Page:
Wall Cabinet Contest
March 1, 2005
Entry Details
 

# 77
Mark Nadeau
Portsmouth, RI
Dimensions (inches):  
  Width:   25
  Height:   25
  Depth:   4.75
Materials:   Jatoba (Brazilian Cherry), Curly Maple, commercial Ebony veneer, and Lauan (Philippine Mahogany) plywood.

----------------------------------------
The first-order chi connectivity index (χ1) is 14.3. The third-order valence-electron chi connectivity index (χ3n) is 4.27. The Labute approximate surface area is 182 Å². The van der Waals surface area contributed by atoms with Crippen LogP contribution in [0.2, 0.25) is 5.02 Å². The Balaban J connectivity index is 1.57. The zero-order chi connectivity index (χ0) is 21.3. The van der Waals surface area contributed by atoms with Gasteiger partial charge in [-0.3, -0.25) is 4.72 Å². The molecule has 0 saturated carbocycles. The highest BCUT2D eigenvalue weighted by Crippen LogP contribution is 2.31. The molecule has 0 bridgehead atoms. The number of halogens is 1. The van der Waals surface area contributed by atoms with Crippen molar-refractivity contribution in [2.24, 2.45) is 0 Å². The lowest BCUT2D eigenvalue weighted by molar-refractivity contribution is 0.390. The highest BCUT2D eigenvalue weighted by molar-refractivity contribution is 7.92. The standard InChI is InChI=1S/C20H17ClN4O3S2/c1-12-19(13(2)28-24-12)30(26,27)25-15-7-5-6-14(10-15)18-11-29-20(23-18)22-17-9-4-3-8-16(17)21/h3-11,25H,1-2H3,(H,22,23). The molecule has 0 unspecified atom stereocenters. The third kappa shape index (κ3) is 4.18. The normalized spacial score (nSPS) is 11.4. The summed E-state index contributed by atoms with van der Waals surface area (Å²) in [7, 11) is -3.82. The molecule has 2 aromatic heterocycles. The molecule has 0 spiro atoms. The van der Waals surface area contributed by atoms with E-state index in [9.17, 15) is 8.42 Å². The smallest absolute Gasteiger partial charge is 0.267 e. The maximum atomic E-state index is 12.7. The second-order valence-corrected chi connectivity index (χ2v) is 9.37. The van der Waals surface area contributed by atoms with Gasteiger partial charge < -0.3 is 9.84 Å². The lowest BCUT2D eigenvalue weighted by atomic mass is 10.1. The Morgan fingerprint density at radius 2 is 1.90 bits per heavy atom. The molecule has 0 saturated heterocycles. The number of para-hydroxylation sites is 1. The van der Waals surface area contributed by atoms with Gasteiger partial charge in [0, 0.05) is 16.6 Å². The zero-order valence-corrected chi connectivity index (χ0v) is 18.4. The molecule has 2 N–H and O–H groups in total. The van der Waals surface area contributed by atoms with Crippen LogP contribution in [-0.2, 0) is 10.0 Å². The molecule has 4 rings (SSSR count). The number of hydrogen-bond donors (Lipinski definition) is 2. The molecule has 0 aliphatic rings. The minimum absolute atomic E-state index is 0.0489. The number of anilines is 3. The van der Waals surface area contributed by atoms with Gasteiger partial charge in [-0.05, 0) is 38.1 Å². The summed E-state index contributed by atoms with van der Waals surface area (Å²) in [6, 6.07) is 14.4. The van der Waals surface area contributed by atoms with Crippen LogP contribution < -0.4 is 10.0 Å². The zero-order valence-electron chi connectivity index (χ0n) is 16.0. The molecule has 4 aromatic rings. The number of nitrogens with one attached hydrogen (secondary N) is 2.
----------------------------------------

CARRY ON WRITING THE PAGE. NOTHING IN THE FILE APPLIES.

As soon as I found out about this contest, I got to work on a design.  It had been a while since I last worked on a woodworking project, so this was the perfect excuse.  I have spent somewhere between 280 to 300 hours working on it since the beginning of April.  It was completed for Father’s Day.  I chose a technically difficult but visually simple design.  I tried to make something that I thought had never been done before.  It is a decorative cabinet made from Jatoba (Brazilian Cherry), Curly Maple, commercial Ebony veneer, and Lauan (Philippine Mahogany) plywood.  The motif on the front panel was taken from a style of Buffard Freres banding called “FIFA,” which is pictured in an old 1996 Lee Valley Tools catalog.  It is very much a quilting design, and was named “FIFA” because it resembles a soccer ball.  I chose it because it is a geometric form that is spherical in nature.  The Curly Maple is book-matched from one side to the other on the "FIFA" design.  It was then edged with Ebony veneer, and surrounded in a field of Ebony, giving it a floating or suspended appearance.